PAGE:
Cisco Blogs


Cisco Blog > Inside Cisco IT

Capacity Planning at Cisco

 Capacity planning depends on accurate measurement; but what you do with the measurements depends on the service, the region, and where your business is going.  Here’s how we do it, and what we expect to be facing in the future.

 Measuring WAN circuit capacity depends on the circuit design at each branch office.   Standard Cisco architecture for any WAN connection is a primary and a secondary WAN circuit.  For most sites, where available and cost effective, the two circuits are the same size and we load balance across the two.  Sometimes however, to reduce costs we provide a smaller backup circuit, and assume that some of the traffic will not be served during the short time of a primary WAN link outage (video conferencing may stop, voice may go out the voice gateway, etc.).  Capacity planning gets done on the primary circuit.

 There are not many tools available for doing capacity planning, and not much automation that has grown up around that process.   Mostly, we use 3 different homegrown reports for this.  The first of these reports remain the same from our earlier capacity-planning days; the second helps us deal with transient peak traffic; and the third helps us look at service levels.

(1)  Mostly we use a “60:10” report – hitting 60% utilization for more than 10% of business hours flags this to be looked at.  If utilization reaches this threshold we flag it, and then investigate the sources to determine:  Is it justified traffic, or are there problems with the router configuration or QoS settings, or is this traffic due to malware or infection?   If we see that this is business-justified traffic due to organic growth, new sites, or new services, we provide a final recommendation to individual implementation teams for bandwidth or equipment upgrades, or QoS or configuration changes.  This requires partnership with Workplace resources who know when locations are going to open, close, grow or shrink.   We maintain a spreadsheet showing each site with the number of people and (based on the services they use at each site) and try to provide a certain amount of bandwidth per person based on the services used at each site.

(2)  We are also starting to use a peak report – looking for locations where a site might peak beyond 90% on rare occasions.   In the past most traffic was somewhat predictable, but as broadband desktop video is increasing at Cisco, bandwidth variability is increasing dramatically.  When we see a peak load, even for a short time, we need to figure out what caused that peak, and whether we need to plan for that peak happening again, or more often.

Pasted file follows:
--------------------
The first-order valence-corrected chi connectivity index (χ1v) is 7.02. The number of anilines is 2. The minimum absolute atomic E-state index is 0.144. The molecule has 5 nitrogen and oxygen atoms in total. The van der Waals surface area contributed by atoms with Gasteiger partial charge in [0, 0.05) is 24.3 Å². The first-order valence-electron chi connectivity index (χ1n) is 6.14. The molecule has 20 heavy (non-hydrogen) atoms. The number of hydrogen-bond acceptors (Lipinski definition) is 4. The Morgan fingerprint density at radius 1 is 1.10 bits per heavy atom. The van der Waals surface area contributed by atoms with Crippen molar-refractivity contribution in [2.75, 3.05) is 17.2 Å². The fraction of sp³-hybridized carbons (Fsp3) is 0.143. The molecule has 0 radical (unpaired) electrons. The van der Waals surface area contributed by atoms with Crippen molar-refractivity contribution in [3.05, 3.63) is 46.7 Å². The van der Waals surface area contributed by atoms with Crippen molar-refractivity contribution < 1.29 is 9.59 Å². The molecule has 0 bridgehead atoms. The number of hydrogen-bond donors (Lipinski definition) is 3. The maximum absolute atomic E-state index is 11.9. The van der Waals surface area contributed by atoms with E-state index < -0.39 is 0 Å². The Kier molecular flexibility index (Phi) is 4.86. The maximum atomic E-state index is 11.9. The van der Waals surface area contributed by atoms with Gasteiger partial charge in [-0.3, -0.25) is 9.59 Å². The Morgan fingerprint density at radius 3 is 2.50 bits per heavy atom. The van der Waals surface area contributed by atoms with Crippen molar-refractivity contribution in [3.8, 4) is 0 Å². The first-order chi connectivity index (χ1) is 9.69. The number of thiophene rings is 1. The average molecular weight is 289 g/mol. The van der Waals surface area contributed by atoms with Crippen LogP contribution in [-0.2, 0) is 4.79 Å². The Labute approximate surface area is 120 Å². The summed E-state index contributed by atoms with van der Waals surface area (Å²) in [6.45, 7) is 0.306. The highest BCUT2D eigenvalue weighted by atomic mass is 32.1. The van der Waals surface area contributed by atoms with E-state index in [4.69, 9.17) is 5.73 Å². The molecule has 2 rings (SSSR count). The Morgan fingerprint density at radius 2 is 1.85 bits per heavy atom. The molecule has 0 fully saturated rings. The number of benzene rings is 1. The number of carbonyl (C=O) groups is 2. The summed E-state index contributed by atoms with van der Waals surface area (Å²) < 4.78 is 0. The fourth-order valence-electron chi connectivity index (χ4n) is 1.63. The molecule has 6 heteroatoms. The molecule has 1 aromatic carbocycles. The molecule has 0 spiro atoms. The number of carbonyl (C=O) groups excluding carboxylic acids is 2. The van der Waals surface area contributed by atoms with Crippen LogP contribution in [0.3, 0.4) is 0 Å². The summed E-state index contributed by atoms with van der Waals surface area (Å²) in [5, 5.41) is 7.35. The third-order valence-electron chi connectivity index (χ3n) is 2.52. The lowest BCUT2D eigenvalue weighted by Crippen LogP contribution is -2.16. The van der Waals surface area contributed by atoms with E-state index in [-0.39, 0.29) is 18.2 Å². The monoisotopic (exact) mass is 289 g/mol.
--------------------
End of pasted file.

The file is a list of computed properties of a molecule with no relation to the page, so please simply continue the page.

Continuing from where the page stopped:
(3)  And we are looking more carefully at utilization not just at the circuit level, but also utilization and packet loss within each of the QoS queues.  Packet loss in the voice or video queues are far more significant than packet loss in the “scavenger” (or “batch”) queues.  We’re using NetVoyant and other NetQoS tools for this, which pulls information from SNMP traps.  We can tell when a TP session drops packets, so we can monitor sessions for capacity issues very easily.  Other tools pull from Netflow information on routers.

(4)  The combination of the NetQos Report Analyzer, based on Netflow data and the NetQos Netvoyant tool, based on SNMP traps allows us to build dashboards to monitor special virtual events. All critical links are on one dashboard which shows the utilization by queue, top talker applications, dropped packets,…

(5)  Very similar processes are followed for our Unified Communication environment. PhonEx from MindCTI is the tool we use. It collects all CDR data from our UC environment and allows us to report on voice utilization a similar way. It also has a Voice fraud function which alerts when there are changes in the call patterns

 There are common variations on the “60% utilization” rule:

 (1)  The 60% utilization rule is varied depending on region.  Some regions have longer lead times for circuit upgrades than others.   In the US you can often get a new circuit installed in 30-45 days.  In Europe it can be 60 days, and in parts of the Middle East, Africa, and Latin America, it can be 90-180 or more.   For these regions we set our utilization thresholds lower, to give us more time to respond

(2)  The 60% utilization rule varies depending on size of current circuit, for the same reason.  Larger circuits can take longer for service providers to deliver.

(3)  However, we also tend to reduce our upgrade lead time for larger circuits since they cost more money, and every time we upgrade a circuit several months too soon, we spend money we shouldn’t have. 

(4)  We also look for offices that have low utilization (e.g. 10% or less) and consider reducing their bandwidth to reduce costs.   (10% is used as a rule of thumb because in general, bandwidth is purchased in multiples of 4, and drops in multiples if ¼;  (e.g. from an OC-3 to an OC-12) ).

For more information on Capacity Planning, see

Netflow Use inside Cisco IT for Capacity Planning – case study

Using Cisco Network Planning Solution for Capacity Planning

Cisco Enterprise Policy Manager Capacity Planning Guide

Capacity Planning and Call Admission Control for Telepresence

Comments Are Closed